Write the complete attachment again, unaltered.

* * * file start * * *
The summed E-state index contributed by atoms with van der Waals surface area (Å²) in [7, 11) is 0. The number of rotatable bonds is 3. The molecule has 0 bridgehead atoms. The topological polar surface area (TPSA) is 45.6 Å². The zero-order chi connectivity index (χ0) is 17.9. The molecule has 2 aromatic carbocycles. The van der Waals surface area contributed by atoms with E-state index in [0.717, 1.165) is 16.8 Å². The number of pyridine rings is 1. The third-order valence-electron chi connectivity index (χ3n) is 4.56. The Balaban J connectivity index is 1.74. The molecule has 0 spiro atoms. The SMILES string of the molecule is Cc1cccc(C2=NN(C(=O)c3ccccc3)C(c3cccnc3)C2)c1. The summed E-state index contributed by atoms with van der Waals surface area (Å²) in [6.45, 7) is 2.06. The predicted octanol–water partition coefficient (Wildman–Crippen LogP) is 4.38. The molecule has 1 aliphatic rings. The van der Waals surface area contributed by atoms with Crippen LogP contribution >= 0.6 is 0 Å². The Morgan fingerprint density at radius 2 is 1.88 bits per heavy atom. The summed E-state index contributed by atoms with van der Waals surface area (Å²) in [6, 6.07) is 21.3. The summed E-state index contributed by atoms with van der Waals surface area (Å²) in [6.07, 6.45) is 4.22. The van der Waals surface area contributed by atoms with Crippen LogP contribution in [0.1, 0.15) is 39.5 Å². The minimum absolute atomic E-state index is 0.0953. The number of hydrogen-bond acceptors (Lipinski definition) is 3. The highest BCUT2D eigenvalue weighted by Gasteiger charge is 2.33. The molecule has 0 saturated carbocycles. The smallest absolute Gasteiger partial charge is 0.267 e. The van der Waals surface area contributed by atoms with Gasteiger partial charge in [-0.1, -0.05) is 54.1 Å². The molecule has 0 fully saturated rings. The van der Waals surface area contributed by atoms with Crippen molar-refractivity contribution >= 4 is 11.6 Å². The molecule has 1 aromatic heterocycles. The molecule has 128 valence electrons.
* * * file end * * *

The summed E-state index contributed by atoms with van der Waals surface area (Å²) in [7, 11) is 0. The number of rotatable bonds is 3. The molecule has 0 bridgehead atoms. The topological polar surface area (TPSA) is 45.6 Å². The zero-order chi connectivity index (χ0) is 17.9. The molecule has 2 aromatic carbocycles. The van der Waals surface area contributed by atoms with E-state index in [0.717, 1.165) is 16.8 Å². The number of pyridine rings is 1. The third-order valence-electron chi connectivity index (χ3n) is 4.56. The Balaban J connectivity index is 1.74. The molecule has 0 spiro atoms. The SMILES string of the molecule is Cc1cccc(C2=NN(C(=O)c3ccccc3)C(c3cccnc3)C2)c1. The summed E-state index contributed by atoms with van der Waals surface area (Å²) in [6.45, 7) is 2.06. The predicted octanol–water partition coefficient (Wildman–Crippen LogP) is 4.38. The molecule has 1 aliphatic rings. The van der Waals surface area contributed by atoms with Crippen LogP contribution >= 0.6 is 0 Å². The Morgan fingerprint density at radius 2 is 1.88 bits per heavy atom. The summed E-state index contributed by atoms with van der Waals surface area (Å²) in [6, 6.07) is 21.3. The summed E-state index contributed by atoms with van der Waals surface area (Å²) in [6.07, 6.45) is 4.22. The van der Waals surface area contributed by atoms with Crippen LogP contribution in [0.1, 0.15) is 39.5 Å². The minimum absolute atomic E-state index is 0.0953. The number of hydrogen-bond acceptors (Lipinski definition) is 3. The highest BCUT2D eigenvalue weighted by Gasteiger charge is 2.33. The molecule has 0 saturated carbocycles. The smallest absolute Gasteiger partial charge is 0.267 e. The van der Waals surface area contributed by atoms with Gasteiger partial charge in [-0.1, -0.05) is 54.1 Å². The molecule has 0 fully saturated rings. The van der Waals surface area contributed by atoms with Crippen molar-refractivity contribution >= 4 is 11.6 Å². The molecule has 1 aromatic heterocycles. The molecule has 128 valence electrons.